New Czech government declares 2035 ban on combustion engines “unacceptable”
The EU’s ambitious Green Deal with its ban on new internal combustion engine vehicles, including hybrids, by 2035 would hit the Czech economy particularly hard. The country, home to the Volkswagen group’s Skoda brand, depends on the automotive industry for more than a quarter of its industrial output, and the automotive production sector directly and indirectly employs nearly 700,000 people.
Prime Minister Fiala argued that in addition to hurting the automotive industry and the country’s competitiveness, the forced switch to electric mobility would hurt end-users, as the majority of Czechs simply could not afford to move to target date.
“It would pose an existential threat to many people for whom a car is not a luxury but a basic necessity which is essential to their daily life; they need it for their job, to commute to work, or just to visit family and friends.
While the new cabinet sees the transition to clean energy sources as inevitable in the long run, it is opposed to its implementation before member states are ready to manage the change. Deputy Prime Minister Vít Rakušan stressed that the transition should not impoverish member states.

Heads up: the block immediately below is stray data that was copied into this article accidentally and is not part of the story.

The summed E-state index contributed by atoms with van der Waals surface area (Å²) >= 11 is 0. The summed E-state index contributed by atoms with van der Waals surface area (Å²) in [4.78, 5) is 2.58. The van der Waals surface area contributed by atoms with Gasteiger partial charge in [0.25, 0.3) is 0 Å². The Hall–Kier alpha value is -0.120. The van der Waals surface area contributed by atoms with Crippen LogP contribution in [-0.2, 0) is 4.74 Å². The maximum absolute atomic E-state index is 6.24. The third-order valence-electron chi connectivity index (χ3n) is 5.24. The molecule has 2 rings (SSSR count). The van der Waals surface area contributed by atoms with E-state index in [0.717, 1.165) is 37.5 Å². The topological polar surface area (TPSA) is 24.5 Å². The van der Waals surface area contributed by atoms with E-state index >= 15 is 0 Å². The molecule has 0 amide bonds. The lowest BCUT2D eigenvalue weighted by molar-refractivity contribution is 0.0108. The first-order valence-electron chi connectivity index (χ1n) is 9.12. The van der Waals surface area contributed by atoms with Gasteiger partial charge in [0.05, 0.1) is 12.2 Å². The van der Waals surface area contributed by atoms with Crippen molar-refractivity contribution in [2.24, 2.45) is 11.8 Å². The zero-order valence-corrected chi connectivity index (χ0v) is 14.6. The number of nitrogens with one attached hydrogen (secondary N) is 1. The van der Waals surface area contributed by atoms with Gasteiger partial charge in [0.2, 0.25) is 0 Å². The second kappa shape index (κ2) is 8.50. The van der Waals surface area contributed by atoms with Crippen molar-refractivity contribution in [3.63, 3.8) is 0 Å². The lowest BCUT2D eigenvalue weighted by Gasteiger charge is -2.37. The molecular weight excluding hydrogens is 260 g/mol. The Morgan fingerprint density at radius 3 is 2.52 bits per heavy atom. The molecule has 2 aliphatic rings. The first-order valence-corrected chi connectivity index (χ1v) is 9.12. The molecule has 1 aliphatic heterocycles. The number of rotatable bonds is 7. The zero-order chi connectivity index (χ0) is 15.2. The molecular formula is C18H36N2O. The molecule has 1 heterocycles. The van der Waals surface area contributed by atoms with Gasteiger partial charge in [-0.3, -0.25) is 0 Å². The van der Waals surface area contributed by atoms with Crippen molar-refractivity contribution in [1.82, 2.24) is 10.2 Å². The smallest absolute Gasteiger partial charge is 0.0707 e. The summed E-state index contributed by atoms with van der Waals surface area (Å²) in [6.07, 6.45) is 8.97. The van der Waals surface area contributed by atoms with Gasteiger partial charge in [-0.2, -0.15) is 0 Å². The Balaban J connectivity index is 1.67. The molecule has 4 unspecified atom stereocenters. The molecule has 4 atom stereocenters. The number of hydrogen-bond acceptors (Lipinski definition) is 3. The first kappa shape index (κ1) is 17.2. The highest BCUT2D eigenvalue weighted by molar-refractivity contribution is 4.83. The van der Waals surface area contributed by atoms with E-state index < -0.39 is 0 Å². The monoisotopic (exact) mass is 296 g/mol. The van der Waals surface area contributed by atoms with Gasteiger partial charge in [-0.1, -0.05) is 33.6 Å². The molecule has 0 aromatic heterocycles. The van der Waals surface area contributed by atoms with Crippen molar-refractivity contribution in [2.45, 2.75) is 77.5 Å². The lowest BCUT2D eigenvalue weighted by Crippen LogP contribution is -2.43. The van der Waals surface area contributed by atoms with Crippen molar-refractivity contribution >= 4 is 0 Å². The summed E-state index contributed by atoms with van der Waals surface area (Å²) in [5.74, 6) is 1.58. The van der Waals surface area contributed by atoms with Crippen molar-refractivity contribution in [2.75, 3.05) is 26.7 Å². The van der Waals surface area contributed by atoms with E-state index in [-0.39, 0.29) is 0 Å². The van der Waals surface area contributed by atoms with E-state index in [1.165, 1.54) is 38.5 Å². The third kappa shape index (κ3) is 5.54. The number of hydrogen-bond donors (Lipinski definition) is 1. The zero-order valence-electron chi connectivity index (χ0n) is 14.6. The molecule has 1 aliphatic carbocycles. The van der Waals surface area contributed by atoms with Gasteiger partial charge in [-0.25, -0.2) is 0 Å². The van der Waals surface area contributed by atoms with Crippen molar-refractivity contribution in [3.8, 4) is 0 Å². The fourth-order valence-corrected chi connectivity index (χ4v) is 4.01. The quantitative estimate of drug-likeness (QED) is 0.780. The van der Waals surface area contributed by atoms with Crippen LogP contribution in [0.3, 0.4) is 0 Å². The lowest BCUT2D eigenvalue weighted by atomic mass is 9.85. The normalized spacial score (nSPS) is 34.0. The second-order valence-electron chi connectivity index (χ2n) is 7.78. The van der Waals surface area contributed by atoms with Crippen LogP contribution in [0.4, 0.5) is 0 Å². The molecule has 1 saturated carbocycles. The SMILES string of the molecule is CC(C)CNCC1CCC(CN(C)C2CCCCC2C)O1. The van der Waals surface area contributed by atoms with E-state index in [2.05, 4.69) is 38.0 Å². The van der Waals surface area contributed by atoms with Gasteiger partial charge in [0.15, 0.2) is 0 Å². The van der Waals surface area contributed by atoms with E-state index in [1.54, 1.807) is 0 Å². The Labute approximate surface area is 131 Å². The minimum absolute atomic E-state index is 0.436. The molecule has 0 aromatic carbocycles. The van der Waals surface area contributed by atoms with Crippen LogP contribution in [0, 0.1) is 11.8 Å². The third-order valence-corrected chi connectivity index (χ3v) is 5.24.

“Setting a firm deadline at this point seems unnecessary. The market will also play a role in making the transition. But right now, for most people in this country, electric vehicles are a luxury. “
The automotive industry in the Czech Republic involves both the direct manufacture of cars at Skoda factories and the production of spare parts at Toyota and Hyundai factories. At present, production is very much focused on internal combustion engines, and although theoretically factories could continue to produce cars for export to countries outside the EU, the Volkswagen Group would move them. most likely further east.
As for the factories for the production of spare parts, there is a risk that these companies too will slow down or shut down their activities, because electric cars have fewer parts. If the Czech industry could partially offset this decline in the inevitable boom in the battery technology sector, that too would take time.
The Czech prime minister said his government would fight to have the Green Deal revised and seek allies in the EU to strengthen its position. The issue will certainly be one of the main priorities when the country takes over the rotating EU presidency in the second half of 2022 and is expected to step up cooperation among the states of the Visegrad Group which have a similar position on the Green Deal. In addition to opposing the 2035 ban on combustion engines, they want nuclear energy to be an integral part of the EU’s future energy mix.